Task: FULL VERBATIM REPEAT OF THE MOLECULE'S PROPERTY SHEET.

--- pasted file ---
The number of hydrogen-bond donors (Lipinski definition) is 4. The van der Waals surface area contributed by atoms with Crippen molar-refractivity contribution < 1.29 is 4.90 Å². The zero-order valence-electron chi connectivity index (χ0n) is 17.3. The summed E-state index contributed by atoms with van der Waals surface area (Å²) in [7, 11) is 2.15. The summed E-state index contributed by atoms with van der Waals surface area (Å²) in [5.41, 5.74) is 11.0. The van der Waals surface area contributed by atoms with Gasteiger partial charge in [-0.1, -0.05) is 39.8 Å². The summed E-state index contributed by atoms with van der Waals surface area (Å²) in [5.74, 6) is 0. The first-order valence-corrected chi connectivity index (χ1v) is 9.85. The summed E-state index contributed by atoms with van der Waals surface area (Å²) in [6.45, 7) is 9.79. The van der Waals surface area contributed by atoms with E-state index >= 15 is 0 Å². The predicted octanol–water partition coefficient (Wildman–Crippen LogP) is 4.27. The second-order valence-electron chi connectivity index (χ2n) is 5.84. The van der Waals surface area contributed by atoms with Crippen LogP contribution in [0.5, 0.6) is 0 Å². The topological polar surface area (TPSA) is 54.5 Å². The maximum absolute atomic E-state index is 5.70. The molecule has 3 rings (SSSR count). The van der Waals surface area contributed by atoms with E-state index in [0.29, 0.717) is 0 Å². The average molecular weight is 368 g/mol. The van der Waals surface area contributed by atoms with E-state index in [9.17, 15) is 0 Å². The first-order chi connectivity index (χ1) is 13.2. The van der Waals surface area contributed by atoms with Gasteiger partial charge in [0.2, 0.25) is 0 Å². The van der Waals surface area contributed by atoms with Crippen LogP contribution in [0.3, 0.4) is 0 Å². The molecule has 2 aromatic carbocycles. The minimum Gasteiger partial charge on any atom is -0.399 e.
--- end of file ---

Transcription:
The number of hydrogen-bond donors (Lipinski definition) is 4. The van der Waals surface area contributed by atoms with Crippen molar-refractivity contribution < 1.29 is 4.90 Å². The zero-order valence-electron chi connectivity index (χ0n) is 17.3. The summed E-state index contributed by atoms with van der Waals surface area (Å²) in [7, 11) is 2.15. The summed E-state index contributed by atoms with van der Waals surface area (Å²) in [5.41, 5.74) is 11.0. The van der Waals surface area contributed by atoms with Gasteiger partial charge in [-0.1, -0.05) is 39.8 Å². The summed E-state index contributed by atoms with van der Waals surface area (Å²) in [5.74, 6) is 0. The first-order valence-corrected chi connectivity index (χ1v) is 9.85. The summed E-state index contributed by atoms with van der Waals surface area (Å²) in [6.45, 7) is 9.79. The van der Waals surface area contributed by atoms with E-state index >= 15 is 0 Å². The predicted octanol–water partition coefficient (Wildman–Crippen LogP) is 4.27. The second-order valence-electron chi connectivity index (χ2n) is 5.84. The van der Waals surface area contributed by atoms with Crippen LogP contribution in [0.5, 0.6) is 0 Å². The topological polar surface area (TPSA) is 54.5 Å². The maximum absolute atomic E-state index is 5.70. The molecule has 3 rings (SSSR count). The van der Waals surface area contributed by atoms with E-state index in [0.29, 0.717) is 0 Å². The average molecular weight is 368 g/mol. The van der Waals surface area contributed by atoms with E-state index in [9.17, 15) is 0 Å². The first-order chi connectivity index (χ1) is 13.2. The van der Waals surface area contributed by atoms with Gasteiger partial charge in [0.2, 0.25) is 0 Å². The van der Waals surface area contributed by atoms with Crippen LogP contribution in [0.3, 0.4) is 0 Å². The molecule has 2 aromatic carbocycles. The minimum Gasteiger partial charge on any atom is -0.399 e.